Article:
The two companies revealed late Monday that once their $4.48 billion merger is complete the combined company would be called "Oath." The announcement comes after Yahoo said in January that it would rename assets not being sold to Verizon (namely its stake in Alibaba (BABA) and Yahoo! Japan) Altaba Inc., and trade under the ticker AABA.
Okay, but where does the new name rank among the pantheon of ridiculous company names? TheStreet isn't sure, but it must be up there with American Outdoor Brands (AOBC) —former gunmaker Smith & Wesson—or the parent company of the Chicago Tribune, Tribune Publishing—or Tronc as it is now referred to after a June rebranding.
Doesn't anyone hire marketing firms anymore?
Anyway, even as we ponder Tronc, American Outdoor and now Oath, TheStreet must also consider other entertaining (or annoying, depending on your perspective) company names in recent history:
The company also said what remains after the deal would be called Altaba. That entity will mainly comprise Yahoo!'s stake in Alibaba (BABA) and Yahoo! Japan.
The Delaware-based manufacturing company was founded in 1961 as Custom Service Chemicals and adopted its current name, a portmanteau of Analytical Technology, in 1964. Nice job, guys.
Founded by Clyde Hooker in 1925, Virginia-based Hooker Furniture (HOFT) doubled its size in 2016 with its $100 million acquisition of furniture company Home Meridian International.
The German engineering giant generated revenues of €75.6 billion (then worth about $83 billion) for its 2015 fiscal year. They're German, but should we still give them a pass?
In an attempt to break the stigma around its original name Smith & Wesson said in November 2016 that it would rebrand itself as American Outdoor Brands (AOBC) .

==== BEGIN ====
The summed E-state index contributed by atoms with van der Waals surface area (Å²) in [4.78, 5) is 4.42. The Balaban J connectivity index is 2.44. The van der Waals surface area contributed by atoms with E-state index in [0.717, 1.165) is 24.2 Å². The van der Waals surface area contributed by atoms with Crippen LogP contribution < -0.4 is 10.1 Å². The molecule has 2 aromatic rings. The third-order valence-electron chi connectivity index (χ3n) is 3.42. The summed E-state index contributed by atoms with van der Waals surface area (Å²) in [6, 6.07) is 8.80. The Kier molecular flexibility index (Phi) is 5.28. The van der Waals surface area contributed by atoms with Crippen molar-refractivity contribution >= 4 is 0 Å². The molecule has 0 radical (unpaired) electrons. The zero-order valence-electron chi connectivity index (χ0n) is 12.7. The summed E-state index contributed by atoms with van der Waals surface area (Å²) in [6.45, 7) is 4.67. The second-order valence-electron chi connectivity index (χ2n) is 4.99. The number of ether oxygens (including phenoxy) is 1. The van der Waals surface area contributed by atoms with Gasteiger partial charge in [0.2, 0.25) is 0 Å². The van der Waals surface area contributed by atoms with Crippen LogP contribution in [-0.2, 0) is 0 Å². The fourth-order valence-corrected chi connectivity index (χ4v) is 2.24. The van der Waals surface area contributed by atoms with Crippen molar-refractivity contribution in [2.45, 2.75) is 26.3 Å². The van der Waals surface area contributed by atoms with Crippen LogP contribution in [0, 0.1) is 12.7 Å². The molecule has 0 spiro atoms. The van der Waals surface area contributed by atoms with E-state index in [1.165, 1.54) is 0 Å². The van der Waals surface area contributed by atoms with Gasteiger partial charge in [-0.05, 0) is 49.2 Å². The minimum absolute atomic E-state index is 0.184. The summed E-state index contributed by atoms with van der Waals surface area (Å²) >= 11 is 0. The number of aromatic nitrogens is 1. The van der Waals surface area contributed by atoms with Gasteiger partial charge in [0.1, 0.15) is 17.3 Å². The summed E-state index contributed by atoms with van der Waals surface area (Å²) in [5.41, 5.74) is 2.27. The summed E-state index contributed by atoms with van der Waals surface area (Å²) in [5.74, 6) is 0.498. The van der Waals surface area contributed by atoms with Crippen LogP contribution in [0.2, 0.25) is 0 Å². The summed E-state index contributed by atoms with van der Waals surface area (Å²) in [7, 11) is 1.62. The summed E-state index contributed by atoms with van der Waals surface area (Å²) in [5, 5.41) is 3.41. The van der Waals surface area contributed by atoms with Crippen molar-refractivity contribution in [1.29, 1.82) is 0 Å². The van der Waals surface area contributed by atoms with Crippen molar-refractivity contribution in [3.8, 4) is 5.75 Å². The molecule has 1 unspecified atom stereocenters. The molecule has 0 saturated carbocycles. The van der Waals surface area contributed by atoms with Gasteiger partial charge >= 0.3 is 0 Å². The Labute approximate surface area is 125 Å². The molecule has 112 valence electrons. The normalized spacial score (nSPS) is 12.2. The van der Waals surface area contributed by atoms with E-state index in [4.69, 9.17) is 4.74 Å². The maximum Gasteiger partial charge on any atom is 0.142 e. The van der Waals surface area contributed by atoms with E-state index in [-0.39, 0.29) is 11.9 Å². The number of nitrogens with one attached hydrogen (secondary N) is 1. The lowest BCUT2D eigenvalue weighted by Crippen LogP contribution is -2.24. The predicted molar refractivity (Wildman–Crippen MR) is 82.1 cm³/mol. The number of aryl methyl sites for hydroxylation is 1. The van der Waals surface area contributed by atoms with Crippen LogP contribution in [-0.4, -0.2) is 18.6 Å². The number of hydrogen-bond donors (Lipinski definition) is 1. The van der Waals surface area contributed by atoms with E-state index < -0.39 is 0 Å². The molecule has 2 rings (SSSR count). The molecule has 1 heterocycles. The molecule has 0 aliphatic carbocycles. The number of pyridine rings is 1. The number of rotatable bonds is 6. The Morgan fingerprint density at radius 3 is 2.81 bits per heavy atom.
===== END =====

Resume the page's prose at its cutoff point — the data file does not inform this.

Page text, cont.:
Pretty good marketing it seems, but will investors warm to the idea?
American Outdoor is down about 5% year-to-date, with its stock trading around $20 per share in early April. The company has a market cap of $1.16 billion and sales of about $780 million.
When Verizon closes the $4.48 million purchase of Yahoo!'s operating business, the New York telecom plans to rebrand the digital business containing the iconic Internet brand and the AOL under the name Oath.
In French it means "night owl," which we at TheStreet kind of enjoy. But, in English it doesn't sound so great.
Alimentation Couche-Tard, based in Quebec and listed on the Toronto Stock Exchange, is known simply as Couche-Tard, French for "night owl." Couche-Tard is a convenience store operator which recently announced plans to purchase American rival CST Brands (CST) for $3.7 billion.
Romulus, Mich.-based Federal Screw Works (FSCR) makes machine parts including locknuts, bolts, piston pins, studs, bushings, shafts and other machined metal parts.
PricewaterhouseCoopers acquired the consulting company formerly known as Booz & Co. in 2013 and changed its name the following year. Strategy& is pronounced "strategy and." It's not PwC's first foray into strange names: in 2002 the accounting firm named its consulting arm Monday. IBM (IBM) then acquired Monday for $3.5 billion. Strategy& is no relation to Taxand and beats it out because of its ampersand.
Software company Splunk (SPLK) went public in 2012. Last week, it reported that second-quarter revenues increased 43% year over year to $212.8 million, a net loss of $86.6 million, or 65 cents a share.
C'mon, what did you expect to see here?
On June 2 Tribune Publishing, the parent company of the Chicago Tribune and Los Angeles Times announced that it would rebrand itself as "tronc." The rebranding was much maligned and has been trashed since, though Tronc (TRNC) continues to fight larger battles.
From the June 2 statement:
"Tronc, or tribune online content, captures the essence of the Company's mission. tronc pools the Company's leading media brands and leverages innovative technology to deliver personalized and interactive experiences to its 60 million monthly users. The name change will become effective on June 20, 2016."